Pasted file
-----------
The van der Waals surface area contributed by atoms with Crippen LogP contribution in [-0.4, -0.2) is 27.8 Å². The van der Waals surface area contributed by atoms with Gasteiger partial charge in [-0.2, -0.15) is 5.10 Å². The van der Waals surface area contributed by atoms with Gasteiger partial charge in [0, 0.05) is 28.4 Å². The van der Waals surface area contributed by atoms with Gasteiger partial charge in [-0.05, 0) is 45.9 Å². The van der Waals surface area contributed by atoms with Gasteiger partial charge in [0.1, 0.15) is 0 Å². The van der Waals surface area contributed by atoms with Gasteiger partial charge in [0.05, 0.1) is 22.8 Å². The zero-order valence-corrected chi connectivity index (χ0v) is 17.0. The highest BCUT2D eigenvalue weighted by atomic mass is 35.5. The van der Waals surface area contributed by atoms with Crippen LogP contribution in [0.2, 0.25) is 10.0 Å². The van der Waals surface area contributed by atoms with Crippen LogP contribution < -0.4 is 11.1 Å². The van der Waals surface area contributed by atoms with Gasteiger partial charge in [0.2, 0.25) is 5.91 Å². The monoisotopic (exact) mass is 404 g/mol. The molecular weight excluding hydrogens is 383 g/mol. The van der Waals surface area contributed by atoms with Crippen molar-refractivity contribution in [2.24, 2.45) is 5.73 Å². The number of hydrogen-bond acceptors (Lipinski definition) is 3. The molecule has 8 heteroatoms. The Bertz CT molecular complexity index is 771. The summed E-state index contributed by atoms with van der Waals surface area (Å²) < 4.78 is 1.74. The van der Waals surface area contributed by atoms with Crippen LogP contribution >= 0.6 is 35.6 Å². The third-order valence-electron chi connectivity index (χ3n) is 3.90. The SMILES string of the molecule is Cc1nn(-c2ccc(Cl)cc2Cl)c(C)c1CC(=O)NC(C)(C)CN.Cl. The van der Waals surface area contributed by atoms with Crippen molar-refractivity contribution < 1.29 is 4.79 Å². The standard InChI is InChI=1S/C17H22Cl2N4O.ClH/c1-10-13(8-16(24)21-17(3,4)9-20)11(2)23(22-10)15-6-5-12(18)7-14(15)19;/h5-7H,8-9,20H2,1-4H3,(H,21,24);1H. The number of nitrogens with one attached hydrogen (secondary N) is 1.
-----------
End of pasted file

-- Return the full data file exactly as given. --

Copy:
The van der Waals surface area contributed by atoms with Crippen LogP contribution in [-0.4, -0.2) is 27.8 Å². The van der Waals surface area contributed by atoms with Gasteiger partial charge in [-0.2, -0.15) is 5.10 Å². The van der Waals surface area contributed by atoms with Gasteiger partial charge in [0, 0.05) is 28.4 Å². The van der Waals surface area contributed by atoms with Gasteiger partial charge in [-0.05, 0) is 45.9 Å². The van der Waals surface area contributed by atoms with Gasteiger partial charge in [0.1, 0.15) is 0 Å². The van der Waals surface area contributed by atoms with Gasteiger partial charge in [0.05, 0.1) is 22.8 Å². The zero-order valence-corrected chi connectivity index (χ0v) is 17.0. The highest BCUT2D eigenvalue weighted by atomic mass is 35.5. The van der Waals surface area contributed by atoms with Crippen LogP contribution in [0.2, 0.25) is 10.0 Å². The van der Waals surface area contributed by atoms with Crippen LogP contribution < -0.4 is 11.1 Å². The van der Waals surface area contributed by atoms with Gasteiger partial charge in [0.2, 0.25) is 5.91 Å². The monoisotopic (exact) mass is 404 g/mol. The molecular weight excluding hydrogens is 383 g/mol. The van der Waals surface area contributed by atoms with Crippen molar-refractivity contribution in [2.24, 2.45) is 5.73 Å². The number of hydrogen-bond acceptors (Lipinski definition) is 3. The molecule has 8 heteroatoms. The Bertz CT molecular complexity index is 771. The summed E-state index contributed by atoms with van der Waals surface area (Å²) < 4.78 is 1.74. The van der Waals surface area contributed by atoms with Crippen LogP contribution >= 0.6 is 35.6 Å². The third-order valence-electron chi connectivity index (χ3n) is 3.90. The SMILES string of the molecule is Cc1nn(-c2ccc(Cl)cc2Cl)c(C)c1CC(=O)NC(C)(C)CN.Cl. The van der Waals surface area contributed by atoms with Crippen molar-refractivity contribution < 1.29 is 4.79 Å². The standard InChI is InChI=1S/C17H22Cl2N4O.ClH/c1-10-13(8-16(24)21-17(3,4)9-20)11(2)23(22-10)15-6-5-12(18)7-14(15)19;/h5-7H,8-9,20H2,1-4H3,(H,21,24);1H. The number of nitrogens with one attached hydrogen (secondary N) is 1.